Supported by several European clinical studies which demonstrated kava's anti-anxiety effects, kava became huge.
Kava sales became huge and for the first time, many South Pacific island cultures flourished economically because of the resulting brisk kava sales.
Two studies by Duke University Medical Center in 2001 showed that kava is safe for the liver and causes no noticeable problems. It was shown in these studies that kava extract is as effective for the treatment of anxiety as Xanax and Valium without the hazards caused by those drugs.
One week prior to the publication of the Duke studies, a European-based report declared that kava had caused liver toxicity in 21 people and kava sales crashed.
Ignoring the results of the Duke studies, insurance companies panicked, European health regulaters over-reacted and the Pacific islanders were left with plenty of kava on the shipping docks and no sales.
After several years and reviews by many research teams, the kava liver toxicity report was found to be shoddy and baseless. But the damage was done.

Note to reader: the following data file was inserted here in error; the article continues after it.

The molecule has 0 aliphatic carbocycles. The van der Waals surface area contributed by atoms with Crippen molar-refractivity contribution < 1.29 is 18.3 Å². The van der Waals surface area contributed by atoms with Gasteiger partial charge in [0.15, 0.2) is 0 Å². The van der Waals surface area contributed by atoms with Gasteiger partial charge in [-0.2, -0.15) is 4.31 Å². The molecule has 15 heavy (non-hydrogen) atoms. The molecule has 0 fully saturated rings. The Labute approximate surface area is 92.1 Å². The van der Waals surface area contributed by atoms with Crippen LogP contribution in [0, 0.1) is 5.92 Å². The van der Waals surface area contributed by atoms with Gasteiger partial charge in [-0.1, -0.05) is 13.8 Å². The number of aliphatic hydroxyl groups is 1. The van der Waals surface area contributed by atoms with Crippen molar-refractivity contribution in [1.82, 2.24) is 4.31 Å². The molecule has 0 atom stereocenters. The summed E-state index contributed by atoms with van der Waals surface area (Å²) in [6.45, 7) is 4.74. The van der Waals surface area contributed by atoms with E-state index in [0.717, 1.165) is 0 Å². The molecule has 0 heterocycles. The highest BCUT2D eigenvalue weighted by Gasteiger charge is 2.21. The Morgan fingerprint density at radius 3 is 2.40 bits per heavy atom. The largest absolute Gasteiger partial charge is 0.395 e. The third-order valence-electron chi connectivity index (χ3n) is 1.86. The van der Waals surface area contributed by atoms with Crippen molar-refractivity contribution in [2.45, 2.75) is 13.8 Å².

Despite absolutely no evidence of liver toxicity among kava drinkers and demonstrated liver safety in medical studies, kava still carries the taint of poor research.
Things are beginning to turn around though. The epicenter of kava culture, Vanuatu is preparing for the next kava boom.
With more than 100 varieties of kava, each one produces a slightly different effect. During the interim between the "kava crash" and now, large plantations of noble kava have opened thus ensuring the best types of kava will be super-abundant when kava sales take off -- as they are already starting to do.